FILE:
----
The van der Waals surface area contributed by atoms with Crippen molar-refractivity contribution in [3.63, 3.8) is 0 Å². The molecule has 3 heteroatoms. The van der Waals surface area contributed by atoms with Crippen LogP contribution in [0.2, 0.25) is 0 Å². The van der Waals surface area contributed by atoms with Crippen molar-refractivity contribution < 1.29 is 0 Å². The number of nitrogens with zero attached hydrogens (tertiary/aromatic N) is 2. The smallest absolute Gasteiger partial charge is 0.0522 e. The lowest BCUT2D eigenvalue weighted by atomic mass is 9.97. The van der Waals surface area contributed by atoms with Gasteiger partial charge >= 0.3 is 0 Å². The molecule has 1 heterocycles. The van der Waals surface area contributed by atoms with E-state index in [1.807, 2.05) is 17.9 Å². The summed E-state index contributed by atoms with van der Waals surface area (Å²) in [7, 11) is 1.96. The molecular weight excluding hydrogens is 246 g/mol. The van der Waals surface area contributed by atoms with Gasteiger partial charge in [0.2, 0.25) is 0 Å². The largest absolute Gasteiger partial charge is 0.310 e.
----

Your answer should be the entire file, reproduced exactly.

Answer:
The van der Waals surface area contributed by atoms with Crippen molar-refractivity contribution in [3.63, 3.8) is 0 Å². The molecule has 3 heteroatoms. The van der Waals surface area contributed by atoms with Crippen LogP contribution in [0.2, 0.25) is 0 Å². The van der Waals surface area contributed by atoms with Crippen molar-refractivity contribution < 1.29 is 0 Å². The number of nitrogens with zero attached hydrogens (tertiary/aromatic N) is 2. The smallest absolute Gasteiger partial charge is 0.0522 e. The lowest BCUT2D eigenvalue weighted by atomic mass is 9.97. The van der Waals surface area contributed by atoms with Gasteiger partial charge >= 0.3 is 0 Å². The molecule has 1 heterocycles. The van der Waals surface area contributed by atoms with E-state index in [1.807, 2.05) is 17.9 Å². The summed E-state index contributed by atoms with van der Waals surface area (Å²) in [7, 11) is 1.96. The molecular weight excluding hydrogens is 246 g/mol. The van der Waals surface area contributed by atoms with Gasteiger partial charge in [0.2, 0.25) is 0 Å². The largest absolute Gasteiger partial charge is 0.310 e.